I don't believe that many insurance companies pay for circumcision (despite its obvious medical benefit :rolleyes:) contending that it is a purely cosmetic procedure. Therefore, I don't believe that socialized medicine has anything to do with it (unless it is impossible to pay out of pocket for cosmetic procedures in those other countries)
     
  42. Pharmavixen

    Pharmavixen foxy pharmacist

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    If enough of these "recap" organizations in wealthy countries such as yours and mine spread the "truth" about circumcision; ie, the notion that it seriously impairs a man's sexual functioning, this notion could spread to Africa, where men there might be prone to hesitate before taking this potentially life-saving step.

    I don't think circumcision rates in the US have anything to do with health issues elsewhere in the world; I was speaking critically about the anti-circumcision people and the lies they spread (even though personally, I'm not pro-circumcision per se; like you said, I haven't heard of evidence for health benefits outside of sub-Saharan Africa).

    Oh, and yes; you can pay out of pocket for circumcision in Canada; it was delisted by our health care system more than ten years ago, but it's still available for people who want it and will pay. So most people don't do it anymore, except for religious reasons.
     
  43. NO2Noctors

    NO2Noctors SDA-MS0

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    i'm glad i'm circumcised. really glad.

    it just looks better, doesn't it? no offense to the anteaters out there, i'm just sayin. and i plan to circumcise my male children. you can leave yours intact if you wish, but if you call it genital mutilation, you're just plain stoopid.
     
  44. ml66uk

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    I'm an intact man for what it's worth, but there seem to be plenty of women and intact men who are against circumcision. The Canadian Children's Rights Council have a very strong policy against male circumcision, but they're probably mostly women. There are also three anti-circumcision sites run by Jewish men.

    HIV in Africa is a completely different subject given the high rates of HIV there, but I think it's a huge mistake to be promoting circumcision rather than ABC. Some things you may not be aware of:
    1) there are six African countries where circumcised men are more likely to be HIV+ than intact men.
    2) in Rwanda, circumcised men are 65% more likely to be HIV+ than intact men, but they've just launched a campaign to promote circumcision. A little strange for a country with just 1 doctor for every 50,000 people, and one nurse for every 3,900 people.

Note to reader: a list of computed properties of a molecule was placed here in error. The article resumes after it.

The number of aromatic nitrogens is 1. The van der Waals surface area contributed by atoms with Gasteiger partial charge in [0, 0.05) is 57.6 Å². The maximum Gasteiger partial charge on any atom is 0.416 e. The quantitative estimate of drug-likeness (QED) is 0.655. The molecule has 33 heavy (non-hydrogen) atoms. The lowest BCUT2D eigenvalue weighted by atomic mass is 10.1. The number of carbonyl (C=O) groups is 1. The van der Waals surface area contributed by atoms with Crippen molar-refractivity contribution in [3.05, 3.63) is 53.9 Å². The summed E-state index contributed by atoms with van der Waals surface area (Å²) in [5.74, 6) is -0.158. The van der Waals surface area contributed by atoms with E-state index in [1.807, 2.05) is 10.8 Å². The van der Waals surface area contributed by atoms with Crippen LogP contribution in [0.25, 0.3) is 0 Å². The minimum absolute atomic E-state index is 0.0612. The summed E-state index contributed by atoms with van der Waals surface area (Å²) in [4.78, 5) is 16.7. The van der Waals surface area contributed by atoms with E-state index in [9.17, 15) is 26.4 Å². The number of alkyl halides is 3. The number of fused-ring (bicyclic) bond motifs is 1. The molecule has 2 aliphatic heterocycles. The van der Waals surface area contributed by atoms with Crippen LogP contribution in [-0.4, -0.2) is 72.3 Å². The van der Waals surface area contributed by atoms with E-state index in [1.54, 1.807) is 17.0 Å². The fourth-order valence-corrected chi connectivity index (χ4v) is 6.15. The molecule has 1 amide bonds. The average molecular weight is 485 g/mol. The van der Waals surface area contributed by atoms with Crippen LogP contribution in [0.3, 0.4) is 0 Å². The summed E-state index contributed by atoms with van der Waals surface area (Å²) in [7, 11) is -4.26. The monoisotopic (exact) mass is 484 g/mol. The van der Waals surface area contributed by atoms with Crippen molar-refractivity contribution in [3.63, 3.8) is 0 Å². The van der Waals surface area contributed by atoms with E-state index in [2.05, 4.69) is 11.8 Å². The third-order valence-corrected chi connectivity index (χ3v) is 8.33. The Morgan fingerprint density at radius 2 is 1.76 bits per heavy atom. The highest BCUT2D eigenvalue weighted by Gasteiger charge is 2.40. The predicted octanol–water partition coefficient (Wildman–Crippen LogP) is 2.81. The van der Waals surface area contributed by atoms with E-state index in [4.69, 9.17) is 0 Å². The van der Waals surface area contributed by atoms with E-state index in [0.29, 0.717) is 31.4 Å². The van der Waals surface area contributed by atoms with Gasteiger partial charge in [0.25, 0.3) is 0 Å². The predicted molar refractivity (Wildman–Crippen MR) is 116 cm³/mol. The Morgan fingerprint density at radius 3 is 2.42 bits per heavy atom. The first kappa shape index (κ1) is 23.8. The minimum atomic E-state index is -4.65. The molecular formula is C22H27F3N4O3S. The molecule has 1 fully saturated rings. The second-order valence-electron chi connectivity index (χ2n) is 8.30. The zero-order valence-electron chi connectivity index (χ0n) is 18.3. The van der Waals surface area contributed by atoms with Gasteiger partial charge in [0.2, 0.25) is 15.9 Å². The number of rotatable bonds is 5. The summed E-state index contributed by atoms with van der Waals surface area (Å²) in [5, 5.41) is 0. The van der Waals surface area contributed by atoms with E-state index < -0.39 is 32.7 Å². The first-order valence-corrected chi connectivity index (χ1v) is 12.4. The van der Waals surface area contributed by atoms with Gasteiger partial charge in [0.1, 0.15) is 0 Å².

3) circumcised men who are HIV+ seem to be more likely to infect women than intact men who are HIV+
    4) female circumcision seems to protect against HIV (but there's no way we'd investigate cutting off women's labia).

    People seem to be forgetting that HIV doesn't strike people at random - circumcision can't make any difference unless someone is having unsafe sex with an HIV+ partner. There seem to be people who are keen to promote circumcision for its own sake, and they're joined by the fundies who want to promote anything-but-condoms, and even try to stop aid workers from talking to prostitutes. Lots of men seem to be believe that circumcision makes them immune to HIV, despite being told the opposite. It doesn't help that one of the studies described circumcision as being "comparable to a vaccine of high efficacy", which is quite ludicrous given the results, and the fact that it wasn't finished (none of them were finished). I honestly think that diverting resources to circumcision rather than focusing on ABC is almost certain to make the problem worse.


    "Socialized medicine" - I can almost hear Ronald Reagan's voice on that old tape warning of how evil it was. If you think it's really that bad, try falling ill in Europe - you'll be peasantly surprised. Even Canada spends about 1/3 per person on healthcare as the USA, but Canadians are healthier and live longer. This is another topic that could generate many threads of its own, but if circumcision was believe to promote long-term health benefits, then you'd expect countries with national health care to promote it. Australia and New Zealand had circumcision rates of over 90% under "socialized medicine", but the (circumcised) physicians there turned against it. It's not quite clear why that hasn't happened to anything like the same extent in the USA.